Improvement of 10-km time-trial cycling with motivational self-talk compared with neutral self-talk

Martin J. Barwood, Jo Corbett, Christopher Wagstaff, Dan McVeigh, Richard C. Thelwell

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Purpose - Unpleasant physical sensations during maximal exercise may manifest themselves as negative cognitions that impair performance, alter pacing and are linked to increased RPE. This study examined whether motivational self-talk (M-ST) could reduce RPE and change pacing strategy thereby enhancing 10 km time trial (TT) cycling performance in contrast to neutral self talk (N-ST).

Methods - Fourteen males undertook four TTs; TT1-TT4. Following TT2 participants were matched into groups based on TT2 completion time and underwent 1) M-ST (n=7) or 2) N-ST (n=7) after TT3. Performance, power output, RPE, and oxygen uptake were compared across 1 km segments using ANOVA. Confidence intervals (95% CI) were calculated for performance data.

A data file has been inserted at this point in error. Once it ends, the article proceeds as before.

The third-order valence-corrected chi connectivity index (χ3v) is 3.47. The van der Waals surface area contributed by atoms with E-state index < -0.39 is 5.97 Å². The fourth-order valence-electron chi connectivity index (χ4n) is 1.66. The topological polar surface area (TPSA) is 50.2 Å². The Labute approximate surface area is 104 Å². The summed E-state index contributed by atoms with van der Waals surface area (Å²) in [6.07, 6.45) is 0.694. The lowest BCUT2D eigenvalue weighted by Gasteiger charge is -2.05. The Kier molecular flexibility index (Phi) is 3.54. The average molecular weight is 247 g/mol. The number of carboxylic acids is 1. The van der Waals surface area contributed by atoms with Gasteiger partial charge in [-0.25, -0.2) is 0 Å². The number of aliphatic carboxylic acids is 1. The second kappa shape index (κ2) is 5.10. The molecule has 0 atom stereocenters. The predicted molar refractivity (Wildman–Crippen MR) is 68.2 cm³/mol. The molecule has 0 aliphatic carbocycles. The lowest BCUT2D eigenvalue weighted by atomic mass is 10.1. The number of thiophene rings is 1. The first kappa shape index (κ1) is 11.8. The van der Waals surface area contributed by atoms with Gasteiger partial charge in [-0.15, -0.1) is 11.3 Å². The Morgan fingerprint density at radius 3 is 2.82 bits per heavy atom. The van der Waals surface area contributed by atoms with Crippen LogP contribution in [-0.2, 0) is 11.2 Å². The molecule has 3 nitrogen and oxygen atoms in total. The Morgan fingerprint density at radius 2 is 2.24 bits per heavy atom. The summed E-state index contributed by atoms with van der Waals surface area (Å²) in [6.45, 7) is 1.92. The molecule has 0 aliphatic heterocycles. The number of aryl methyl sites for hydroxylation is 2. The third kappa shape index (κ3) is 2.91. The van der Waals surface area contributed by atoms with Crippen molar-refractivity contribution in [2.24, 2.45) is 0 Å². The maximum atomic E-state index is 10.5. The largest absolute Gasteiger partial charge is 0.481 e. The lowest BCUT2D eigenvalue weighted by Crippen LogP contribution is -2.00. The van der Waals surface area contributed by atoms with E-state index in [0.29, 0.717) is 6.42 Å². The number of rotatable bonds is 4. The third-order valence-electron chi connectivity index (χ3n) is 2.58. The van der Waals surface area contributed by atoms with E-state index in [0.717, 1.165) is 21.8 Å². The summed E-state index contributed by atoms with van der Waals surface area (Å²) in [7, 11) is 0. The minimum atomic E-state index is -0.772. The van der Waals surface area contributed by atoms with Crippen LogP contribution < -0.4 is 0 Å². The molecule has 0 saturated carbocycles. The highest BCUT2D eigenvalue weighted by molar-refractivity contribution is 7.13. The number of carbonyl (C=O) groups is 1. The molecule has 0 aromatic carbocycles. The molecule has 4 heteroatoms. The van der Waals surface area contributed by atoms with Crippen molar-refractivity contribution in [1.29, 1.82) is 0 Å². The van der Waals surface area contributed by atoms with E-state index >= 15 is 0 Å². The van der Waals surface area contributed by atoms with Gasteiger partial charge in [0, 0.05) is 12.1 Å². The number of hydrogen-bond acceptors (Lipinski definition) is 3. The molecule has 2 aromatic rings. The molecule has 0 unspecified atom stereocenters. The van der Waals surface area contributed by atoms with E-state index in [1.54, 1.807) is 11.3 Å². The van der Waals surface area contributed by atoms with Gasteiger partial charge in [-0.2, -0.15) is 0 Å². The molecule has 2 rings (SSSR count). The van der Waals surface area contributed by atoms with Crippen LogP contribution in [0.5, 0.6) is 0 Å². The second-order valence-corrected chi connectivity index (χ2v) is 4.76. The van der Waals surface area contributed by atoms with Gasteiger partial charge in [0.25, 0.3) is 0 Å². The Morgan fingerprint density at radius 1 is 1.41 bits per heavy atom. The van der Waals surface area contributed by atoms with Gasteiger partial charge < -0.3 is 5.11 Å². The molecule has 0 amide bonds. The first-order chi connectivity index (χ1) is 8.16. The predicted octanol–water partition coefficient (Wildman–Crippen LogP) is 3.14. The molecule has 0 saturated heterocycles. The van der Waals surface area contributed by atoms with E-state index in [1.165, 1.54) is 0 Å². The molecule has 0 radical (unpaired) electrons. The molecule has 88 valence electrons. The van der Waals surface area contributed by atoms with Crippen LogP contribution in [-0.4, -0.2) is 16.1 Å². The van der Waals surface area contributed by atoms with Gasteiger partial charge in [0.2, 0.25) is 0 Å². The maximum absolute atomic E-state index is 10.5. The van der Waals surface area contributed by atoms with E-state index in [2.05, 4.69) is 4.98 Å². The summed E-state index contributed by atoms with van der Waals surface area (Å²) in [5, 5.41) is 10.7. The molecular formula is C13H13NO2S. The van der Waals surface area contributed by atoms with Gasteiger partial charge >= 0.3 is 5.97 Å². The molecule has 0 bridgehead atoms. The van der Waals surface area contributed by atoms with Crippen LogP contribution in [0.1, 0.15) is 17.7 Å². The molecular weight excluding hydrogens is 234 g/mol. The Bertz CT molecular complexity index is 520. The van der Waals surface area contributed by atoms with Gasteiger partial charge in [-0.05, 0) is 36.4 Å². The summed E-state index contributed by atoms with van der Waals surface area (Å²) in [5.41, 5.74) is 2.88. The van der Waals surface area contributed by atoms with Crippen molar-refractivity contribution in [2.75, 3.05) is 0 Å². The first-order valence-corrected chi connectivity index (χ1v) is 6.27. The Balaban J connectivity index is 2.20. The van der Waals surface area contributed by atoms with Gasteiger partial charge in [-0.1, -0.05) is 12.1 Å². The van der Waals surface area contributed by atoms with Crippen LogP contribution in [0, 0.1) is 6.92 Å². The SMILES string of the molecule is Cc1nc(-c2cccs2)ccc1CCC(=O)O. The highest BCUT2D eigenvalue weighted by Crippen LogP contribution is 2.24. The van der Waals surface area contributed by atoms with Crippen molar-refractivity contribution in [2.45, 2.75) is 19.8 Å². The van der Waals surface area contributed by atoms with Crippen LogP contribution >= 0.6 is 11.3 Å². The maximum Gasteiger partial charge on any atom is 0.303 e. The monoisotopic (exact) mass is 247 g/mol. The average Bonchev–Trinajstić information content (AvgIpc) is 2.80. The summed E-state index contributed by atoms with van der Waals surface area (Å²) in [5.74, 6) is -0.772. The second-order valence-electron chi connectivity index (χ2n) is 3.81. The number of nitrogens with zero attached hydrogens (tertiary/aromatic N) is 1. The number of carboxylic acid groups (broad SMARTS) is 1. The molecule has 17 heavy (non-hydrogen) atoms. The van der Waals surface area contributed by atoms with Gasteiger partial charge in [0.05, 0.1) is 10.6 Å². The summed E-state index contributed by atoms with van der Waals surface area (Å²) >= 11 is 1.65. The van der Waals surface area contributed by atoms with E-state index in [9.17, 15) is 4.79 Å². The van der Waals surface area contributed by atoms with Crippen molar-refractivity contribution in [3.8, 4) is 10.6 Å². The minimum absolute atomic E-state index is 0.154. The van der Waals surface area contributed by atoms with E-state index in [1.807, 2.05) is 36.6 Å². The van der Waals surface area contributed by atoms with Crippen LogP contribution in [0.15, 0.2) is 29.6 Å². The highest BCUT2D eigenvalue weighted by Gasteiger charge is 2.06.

Results - After TT3 (i.e. prior to intervention) completion times weren’t different between groups (M-ST: 1120 [113]; N-ST: 1150 [110] seconds). After M-ST, TT4 completion time was faster (1078 [96] seconds); the N-ST remained similar (1165 [111]). The M-ST group achieved this through a higher power output and VO2 in TT4 (6th-10th km). RPE was unchanged. CI data indicated the likely true performance effect lay between 13 and 71 s improvement (TT4 vs TT3).

Conclusion - M-ST improved endurance performance and enabled a higher power output whereas N-ST induced no change. The VO2 response matched the increase in power output yet RPE was unchanged thereby inferring a perceptual benefit through M-ST. The valence and content of self-talk is an important determinant of the efficacy of this intervention. These findings are primarily discussed in the context of the psychobiological model of pacing.
Original languageEnglish
Pages (from-to)166-171
JournalInternational Journal of Sports Physiology and Performance
Issue number2
Publication statusPublished - Mar 2015


  • Self-pacing
  • self-talk
  • motivation
  • time trial
  • perceived exertion


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